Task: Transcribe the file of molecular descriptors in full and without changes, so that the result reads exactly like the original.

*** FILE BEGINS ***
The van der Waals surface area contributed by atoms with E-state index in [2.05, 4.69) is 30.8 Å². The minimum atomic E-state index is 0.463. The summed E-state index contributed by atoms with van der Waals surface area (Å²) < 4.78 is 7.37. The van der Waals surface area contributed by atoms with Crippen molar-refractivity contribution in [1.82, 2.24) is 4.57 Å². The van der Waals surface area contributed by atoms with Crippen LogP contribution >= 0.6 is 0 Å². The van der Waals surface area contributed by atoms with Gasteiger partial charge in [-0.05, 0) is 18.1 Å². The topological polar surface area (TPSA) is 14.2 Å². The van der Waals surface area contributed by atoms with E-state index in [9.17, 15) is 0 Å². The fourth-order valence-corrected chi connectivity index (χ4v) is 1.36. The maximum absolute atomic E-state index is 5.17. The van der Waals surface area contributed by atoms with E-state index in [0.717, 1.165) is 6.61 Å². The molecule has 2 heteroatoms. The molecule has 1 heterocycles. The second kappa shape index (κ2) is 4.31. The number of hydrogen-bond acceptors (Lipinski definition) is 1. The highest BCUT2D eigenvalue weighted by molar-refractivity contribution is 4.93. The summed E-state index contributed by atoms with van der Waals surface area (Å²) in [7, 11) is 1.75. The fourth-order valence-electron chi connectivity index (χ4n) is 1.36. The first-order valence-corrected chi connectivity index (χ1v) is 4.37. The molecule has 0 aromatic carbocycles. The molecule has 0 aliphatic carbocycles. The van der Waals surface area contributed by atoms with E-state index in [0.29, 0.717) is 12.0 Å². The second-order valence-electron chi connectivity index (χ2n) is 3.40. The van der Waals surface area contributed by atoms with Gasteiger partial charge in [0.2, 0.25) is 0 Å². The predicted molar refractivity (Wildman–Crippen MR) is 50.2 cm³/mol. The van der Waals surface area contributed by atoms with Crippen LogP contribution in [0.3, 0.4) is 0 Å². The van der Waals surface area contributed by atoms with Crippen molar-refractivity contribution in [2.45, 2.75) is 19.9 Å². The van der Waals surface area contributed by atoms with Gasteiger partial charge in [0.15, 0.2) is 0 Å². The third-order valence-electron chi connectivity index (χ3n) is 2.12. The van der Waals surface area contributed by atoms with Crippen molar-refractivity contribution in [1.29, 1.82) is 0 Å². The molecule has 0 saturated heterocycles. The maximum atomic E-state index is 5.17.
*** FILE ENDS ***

The van der Waals surface area contributed by atoms with E-state index in [2.05, 4.69) is 30.8 Å². The minimum atomic E-state index is 0.463. The summed E-state index contributed by atoms with van der Waals surface area (Å²) < 4.78 is 7.37. The van der Waals surface area contributed by atoms with Crippen molar-refractivity contribution in [1.82, 2.24) is 4.57 Å². The van der Waals surface area contributed by atoms with Crippen LogP contribution >= 0.6 is 0 Å². The van der Waals surface area contributed by atoms with Gasteiger partial charge in [-0.05, 0) is 18.1 Å². The topological polar surface area (TPSA) is 14.2 Å². The van der Waals surface area contributed by atoms with E-state index in [9.17, 15) is 0 Å². The fourth-order valence-corrected chi connectivity index (χ4v) is 1.36. The maximum absolute atomic E-state index is 5.17. The van der Waals surface area contributed by atoms with E-state index in [0.717, 1.165) is 6.61 Å². The molecule has 2 heteroatoms. The molecule has 1 heterocycles. The second kappa shape index (κ2) is 4.31. The number of hydrogen-bond acceptors (Lipinski definition) is 1. The highest BCUT2D eigenvalue weighted by molar-refractivity contribution is 4.93. The summed E-state index contributed by atoms with van der Waals surface area (Å²) in [7, 11) is 1.75. The fourth-order valence-electron chi connectivity index (χ4n) is 1.36. The first-order valence-corrected chi connectivity index (χ1v) is 4.37. The molecule has 0 aromatic carbocycles. The molecule has 0 aliphatic carbocycles. The van der Waals surface area contributed by atoms with E-state index in [0.29, 0.717) is 12.0 Å². The second-order valence-electron chi connectivity index (χ2n) is 3.40. The van der Waals surface area contributed by atoms with Gasteiger partial charge in [0.2, 0.25) is 0 Å². The predicted molar refractivity (Wildman–Crippen MR) is 50.2 cm³/mol. The van der Waals surface area contributed by atoms with Crippen LogP contribution in [0.3, 0.4) is 0 Å². The van der Waals surface area contributed by atoms with Crippen molar-refractivity contribution in [2.45, 2.75) is 19.9 Å². The van der Waals surface area contributed by atoms with Gasteiger partial charge in [0.15, 0.2) is 0 Å². The third-order valence-electron chi connectivity index (χ3n) is 2.12. The van der Waals surface area contributed by atoms with Crippen molar-refractivity contribution in [1.29, 1.82) is 0 Å². The molecule has 0 saturated heterocycles. The maximum atomic E-state index is 5.17.